Chairperson of the Electoral Commission (EC), Jean Mensa, has said Ghana can fund the next elections without additional taxation.
She was answering a question on whether she will support the introduction of additional tax to fund elections.
“I do not think that the imposition of an elections tax will be something that the people of Ghana will take lightly because they’re already overtaxed. And we do have the resources…and with efficient management, we should be able to fund our elections,” she said.
She added that in the area of building staff capacity for technology, the Commission was looking at beefing up its communication department.
“Having come into the office this is one of the areas that we’re trying to strengthen and beef up. We’re in the process of recruiting as well, and we recognise that although we do have the in-house capacity, it’s not enough in the face of social media and the need to provide timely information to stakeholders and our constituents,” she said.
Madam Jean Mensa also revealed that the commission was developing a comprehensive structure to counter fake news as the country prepares for the 2020 elections.
She said the commission has been battling with fake news every week.
The aim of these fake news reports have been to undermine the integrity of commissioners.
“We’ve received our share of fake news, and critically it’s been like a battle siege of fire; because you find that every week fake news is being released, clearly to malign the integrity of the commission and the commissioners and also to undermine our work and our processes.”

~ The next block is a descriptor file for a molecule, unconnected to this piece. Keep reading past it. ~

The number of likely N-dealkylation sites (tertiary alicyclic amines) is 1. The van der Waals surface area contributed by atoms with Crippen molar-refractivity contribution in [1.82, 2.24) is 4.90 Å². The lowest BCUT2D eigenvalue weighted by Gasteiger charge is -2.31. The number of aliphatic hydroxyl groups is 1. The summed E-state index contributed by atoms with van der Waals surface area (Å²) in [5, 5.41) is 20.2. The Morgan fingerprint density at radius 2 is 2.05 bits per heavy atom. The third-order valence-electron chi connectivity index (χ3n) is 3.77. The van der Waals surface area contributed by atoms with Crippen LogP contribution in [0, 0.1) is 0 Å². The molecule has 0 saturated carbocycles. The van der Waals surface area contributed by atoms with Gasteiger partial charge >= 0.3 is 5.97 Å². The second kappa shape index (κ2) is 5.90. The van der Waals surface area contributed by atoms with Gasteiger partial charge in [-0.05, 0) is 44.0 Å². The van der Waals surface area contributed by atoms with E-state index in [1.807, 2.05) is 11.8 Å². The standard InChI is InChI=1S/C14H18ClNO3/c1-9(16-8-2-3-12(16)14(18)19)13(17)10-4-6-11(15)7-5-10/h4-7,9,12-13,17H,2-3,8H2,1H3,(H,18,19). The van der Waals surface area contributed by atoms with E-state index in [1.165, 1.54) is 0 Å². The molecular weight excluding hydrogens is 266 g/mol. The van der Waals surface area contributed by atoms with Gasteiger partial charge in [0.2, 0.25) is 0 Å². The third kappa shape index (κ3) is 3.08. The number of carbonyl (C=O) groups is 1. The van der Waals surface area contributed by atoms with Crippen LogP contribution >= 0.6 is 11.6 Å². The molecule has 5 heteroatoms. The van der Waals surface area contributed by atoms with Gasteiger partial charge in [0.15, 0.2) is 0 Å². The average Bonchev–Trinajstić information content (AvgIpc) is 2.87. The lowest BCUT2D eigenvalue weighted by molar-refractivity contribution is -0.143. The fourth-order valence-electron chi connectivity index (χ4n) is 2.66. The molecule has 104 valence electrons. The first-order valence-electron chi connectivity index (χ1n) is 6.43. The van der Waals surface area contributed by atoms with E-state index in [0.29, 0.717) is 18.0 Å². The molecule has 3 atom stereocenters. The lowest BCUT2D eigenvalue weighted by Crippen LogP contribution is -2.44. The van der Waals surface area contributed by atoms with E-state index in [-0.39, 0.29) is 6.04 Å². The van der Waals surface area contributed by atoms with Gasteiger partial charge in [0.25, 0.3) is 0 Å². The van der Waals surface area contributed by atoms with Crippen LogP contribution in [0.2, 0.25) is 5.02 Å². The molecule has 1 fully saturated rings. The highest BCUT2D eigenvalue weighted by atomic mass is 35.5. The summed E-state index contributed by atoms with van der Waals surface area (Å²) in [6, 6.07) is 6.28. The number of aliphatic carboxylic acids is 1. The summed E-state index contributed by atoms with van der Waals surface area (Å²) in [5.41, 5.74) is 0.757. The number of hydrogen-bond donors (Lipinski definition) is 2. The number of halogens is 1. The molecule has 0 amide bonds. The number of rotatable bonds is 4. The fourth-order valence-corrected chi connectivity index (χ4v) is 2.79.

She believes a team put in place to rapidly respond to fake news will enhance the credibility of the 2020 polls.
“What we’ve tried to do is to counter the fake pieces of information that go out in a timely manner and as we head towards the elections, we’re trying to build a solid team that would provide timely response to be ahead of the fake news, to provide information on all our processes and our activities.”
Jean Mensa says the commission has been tactical and very professional in dealing with the allegations from political parties.
“We’ve had instances where political leaders have misinformed the public about the work of the Commission…what we do is to rely on our communications team to produce subtle but clear and strong messages to draw the attention of the public to the misinformation.”
However, despite the proliferation of fake news against the commission on social media, Jean Mensa says social media has played an important role in the communication process of the electoral commission.
“Social media has helped us in our work in the sense that it has enabled us to send out timely information to our constituents, and it has also allowed us to engage with them constructively,” she said.
Jean Mensa made the comments at the West Africa Media Excellence Conference Awards, WAMECA 2019 conference on the theme, ‘Social Media, Fake News and Election in Africa.’